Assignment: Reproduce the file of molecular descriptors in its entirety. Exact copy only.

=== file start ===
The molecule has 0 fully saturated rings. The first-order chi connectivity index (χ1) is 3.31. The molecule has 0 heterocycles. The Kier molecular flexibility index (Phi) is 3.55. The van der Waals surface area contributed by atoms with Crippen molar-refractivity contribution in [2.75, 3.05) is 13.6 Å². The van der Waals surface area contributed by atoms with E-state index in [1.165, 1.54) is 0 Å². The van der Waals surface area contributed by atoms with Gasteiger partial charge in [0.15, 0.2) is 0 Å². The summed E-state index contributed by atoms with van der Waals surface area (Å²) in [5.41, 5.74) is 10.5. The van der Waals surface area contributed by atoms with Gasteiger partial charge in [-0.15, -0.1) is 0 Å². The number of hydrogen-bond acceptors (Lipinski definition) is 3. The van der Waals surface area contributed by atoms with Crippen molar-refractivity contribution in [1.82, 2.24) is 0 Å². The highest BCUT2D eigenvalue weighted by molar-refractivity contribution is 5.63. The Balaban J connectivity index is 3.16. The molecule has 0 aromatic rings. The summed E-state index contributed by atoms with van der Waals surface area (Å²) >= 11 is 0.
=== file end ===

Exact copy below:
The molecule has 0 fully saturated rings. The first-order chi connectivity index (χ1) is 3.31. The molecule has 0 heterocycles. The Kier molecular flexibility index (Phi) is 3.55. The van der Waals surface area contributed by atoms with Crippen molar-refractivity contribution in [2.75, 3.05) is 13.6 Å². The van der Waals surface area contributed by atoms with E-state index in [1.165, 1.54) is 0 Å². The van der Waals surface area contributed by atoms with Gasteiger partial charge in [0.15, 0.2) is 0 Å². The summed E-state index contributed by atoms with van der Waals surface area (Å²) in [5.41, 5.74) is 10.5. The van der Waals surface area contributed by atoms with Gasteiger partial charge in [-0.15, -0.1) is 0 Å². The number of hydrogen-bond acceptors (Lipinski definition) is 3. The van der Waals surface area contributed by atoms with Crippen molar-refractivity contribution in [1.82, 2.24) is 0 Å². The highest BCUT2D eigenvalue weighted by molar-refractivity contribution is 5.63. The Balaban J connectivity index is 3.16. The molecule has 0 aromatic rings. The summed E-state index contributed by atoms with van der Waals surface area (Å²) >= 11 is 0.